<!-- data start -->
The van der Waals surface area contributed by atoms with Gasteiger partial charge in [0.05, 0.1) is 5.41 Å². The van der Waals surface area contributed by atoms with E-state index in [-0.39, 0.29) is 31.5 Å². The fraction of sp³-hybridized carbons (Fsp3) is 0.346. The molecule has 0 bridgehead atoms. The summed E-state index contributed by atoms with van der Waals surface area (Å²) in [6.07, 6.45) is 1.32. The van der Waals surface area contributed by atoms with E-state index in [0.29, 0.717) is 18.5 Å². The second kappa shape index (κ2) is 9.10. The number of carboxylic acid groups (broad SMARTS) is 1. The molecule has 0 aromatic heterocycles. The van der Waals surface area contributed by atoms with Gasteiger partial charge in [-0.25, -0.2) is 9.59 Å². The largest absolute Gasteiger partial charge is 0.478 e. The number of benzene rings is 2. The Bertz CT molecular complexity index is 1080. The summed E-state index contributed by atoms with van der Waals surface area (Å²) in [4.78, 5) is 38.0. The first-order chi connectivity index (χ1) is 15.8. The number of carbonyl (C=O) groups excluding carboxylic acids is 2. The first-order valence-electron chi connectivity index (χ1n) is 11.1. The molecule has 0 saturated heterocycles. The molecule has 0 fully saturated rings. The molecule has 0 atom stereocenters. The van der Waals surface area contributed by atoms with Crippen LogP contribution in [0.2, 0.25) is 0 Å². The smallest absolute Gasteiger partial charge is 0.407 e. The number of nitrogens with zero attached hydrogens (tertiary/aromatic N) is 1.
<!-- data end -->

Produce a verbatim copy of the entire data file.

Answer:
The van der Waals surface area contributed by atoms with Gasteiger partial charge in [0.05, 0.1) is 5.41 Å². The van der Waals surface area contributed by atoms with E-state index in [-0.39, 0.29) is 31.5 Å². The fraction of sp³-hybridized carbons (Fsp3) is 0.346. The molecule has 0 bridgehead atoms. The summed E-state index contributed by atoms with van der Waals surface area (Å²) in [6.07, 6.45) is 1.32. The van der Waals surface area contributed by atoms with E-state index in [0.29, 0.717) is 18.5 Å². The second kappa shape index (κ2) is 9.10. The number of carboxylic acid groups (broad SMARTS) is 1. The molecule has 0 aromatic heterocycles. The van der Waals surface area contributed by atoms with Gasteiger partial charge in [-0.25, -0.2) is 9.59 Å². The largest absolute Gasteiger partial charge is 0.478 e. The number of benzene rings is 2. The Bertz CT molecular complexity index is 1080. The summed E-state index contributed by atoms with van der Waals surface area (Å²) in [4.78, 5) is 38.0. The first-order chi connectivity index (χ1) is 15.8. The number of carbonyl (C=O) groups excluding carboxylic acids is 2. The first-order valence-electron chi connectivity index (χ1n) is 11.1. The molecule has 0 saturated heterocycles. The molecule has 0 fully saturated rings. The molecule has 0 atom stereocenters. The van der Waals surface area contributed by atoms with Crippen LogP contribution in [0.2, 0.25) is 0 Å². The smallest absolute Gasteiger partial charge is 0.407 e. The number of nitrogens with zero attached hydrogens (tertiary/aromatic N) is 1.